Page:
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Re: Gates Foundation announces LevelOne Project

From: Ian Jacobs <ij@w3.org>
Date: Wed, 13 May 2015 12:20:06 -0500
Cc: Web Payments IG <public-webpayments-ig@w3.org>
Message-Id: <02186325-9B36-4832-8D9B-C1C0A4240106@w3.org>
To: Manu Sporny <msporny@digitalbazaar.com>

> On Apr 30, 2015, at 8:32 PM, Manu Sporny <msporny@digitalbazaar.com> wrote:
> 
> The Gates Foundation has just announced their LevelOne project, which is
> an attempt to extend financial services to the world's unbanked and
> underbanked:
> 
> https://leveloneproject.org/
> 
> If you only have 5 minutes, here's a video summarizing the project:
> 
> https://leveloneproject.org/videos/overview/

Hi Manu,

Catching up on this; thanks for the pointers. The video was indeed helpful.

> 
> A few weeks ago, I was invited out to the Gates Foundation to
> participate in the work that led to this announcement. There is a very
> large amount of overlap with the work we're doing here and the work that
> the Gates Foundation needs to have happen to achieve the mission they've
> outlined for the LevelOne project.
> 
> There are use cases that we should integrate into our use cases document:
> 
> https://leveloneproject.org/the-guide/user-requirements-behind-the-level-one-project-guide/

This is also useful and I think aligns with the architectural capabilities we are discussing
as well as the audience-specific benefits.

> 
> There is also a great deal of "lessons learned" that should deeply
> impact our thinking wrt. the design of the Payment Architecture:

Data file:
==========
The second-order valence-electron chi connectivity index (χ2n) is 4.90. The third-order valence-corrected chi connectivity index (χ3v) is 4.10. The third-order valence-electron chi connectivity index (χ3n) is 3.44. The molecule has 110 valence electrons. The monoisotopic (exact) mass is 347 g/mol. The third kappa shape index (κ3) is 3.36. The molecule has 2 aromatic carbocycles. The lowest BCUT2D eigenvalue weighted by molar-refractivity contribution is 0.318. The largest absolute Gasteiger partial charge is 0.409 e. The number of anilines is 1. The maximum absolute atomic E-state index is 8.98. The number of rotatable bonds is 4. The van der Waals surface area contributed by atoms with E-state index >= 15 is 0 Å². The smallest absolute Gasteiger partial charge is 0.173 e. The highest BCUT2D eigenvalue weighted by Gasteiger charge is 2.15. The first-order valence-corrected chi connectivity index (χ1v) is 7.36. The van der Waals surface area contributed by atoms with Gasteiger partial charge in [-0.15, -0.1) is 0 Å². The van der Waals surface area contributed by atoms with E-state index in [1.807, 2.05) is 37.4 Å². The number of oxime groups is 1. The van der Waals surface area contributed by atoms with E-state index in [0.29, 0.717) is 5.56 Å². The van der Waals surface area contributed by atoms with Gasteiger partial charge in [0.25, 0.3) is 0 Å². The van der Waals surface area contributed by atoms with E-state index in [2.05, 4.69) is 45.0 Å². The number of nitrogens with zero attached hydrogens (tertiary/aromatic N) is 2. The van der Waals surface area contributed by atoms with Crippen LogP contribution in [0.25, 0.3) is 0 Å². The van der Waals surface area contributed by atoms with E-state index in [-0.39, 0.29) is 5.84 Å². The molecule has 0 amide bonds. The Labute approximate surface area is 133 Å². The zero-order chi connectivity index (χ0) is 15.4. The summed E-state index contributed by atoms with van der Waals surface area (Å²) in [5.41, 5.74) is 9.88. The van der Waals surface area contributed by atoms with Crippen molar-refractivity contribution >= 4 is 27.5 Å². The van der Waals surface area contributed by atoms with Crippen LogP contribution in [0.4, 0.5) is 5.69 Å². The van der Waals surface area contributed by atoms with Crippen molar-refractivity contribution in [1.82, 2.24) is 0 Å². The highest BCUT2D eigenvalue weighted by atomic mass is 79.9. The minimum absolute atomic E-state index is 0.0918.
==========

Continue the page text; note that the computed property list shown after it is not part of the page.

> 
> https://leveloneproject.org/the-guide/payment-systems-lessons-learned-and-highlights/
> 
> Finally, they've released a Digital Financial Services guide that
> outlines the key components that they believe will lead to successful
> deployments of digital payment systems.
> 
> https://leveloneproject.org/the-guide/guide-for-digital-payments-system/

In that document in particular I find the section on “conditions necessary for success” section
very relevant to our upcoming FTF discussion about deployment.

Also, the design principles align to a certain degree with our own architectural vision,
except that their list is more specific because they are designing a new system, while we are
supporting existing systems as well.

Here’s a quick comparison:

* Open Loop: Web is open loop. We expect Web to act as a bridge between both open and closed loops.
* Immediate funds transfer. I think our expectation is to impose no time delays by virtue of our architecture. Any
  delays will be inherent to the underlying systems.
 * Push payments: We are enabling both push and pull payments within the system.
 * Same-day Settlement: Our expectations is to impose no time delays by virtue of our architecture
 * Open international standards: Yes!
 * Irrevocability: That seems to be a property that we would not enforce directly through our architecture but
   would depend on an underlying system.
 * Shared fraud service: Same
 * Tiered KYC: Same

Ian

> 
> This work, and the US Fed Faster Payments work, are two very important
> guides that should impact the technical direction of the work at W3C.
> 
> I learned a great deal more during my time at the Gates Foundation and
> hope to share with the group during our call next week now that the
> embargo has been lifted.
> 
> -- manu
> 
> --
> Manu Sporny (skype: msporny, twitter: manusporny, G+: +Manu Sporny)
> Founder/CEO - Digital Bazaar, Inc.
> blog: The Marathonic Dawn of Web Payments
> http://manu.sporny.org/2014/dawn-of-web-payments/
> 

--
Ian Jacobs <ij@w3.org>      http://www.w3.org/People/Jacobs
Tel:                       +1 718 260 9447




Received on Wednesday, 13 May 2015 17:20:06 UTC

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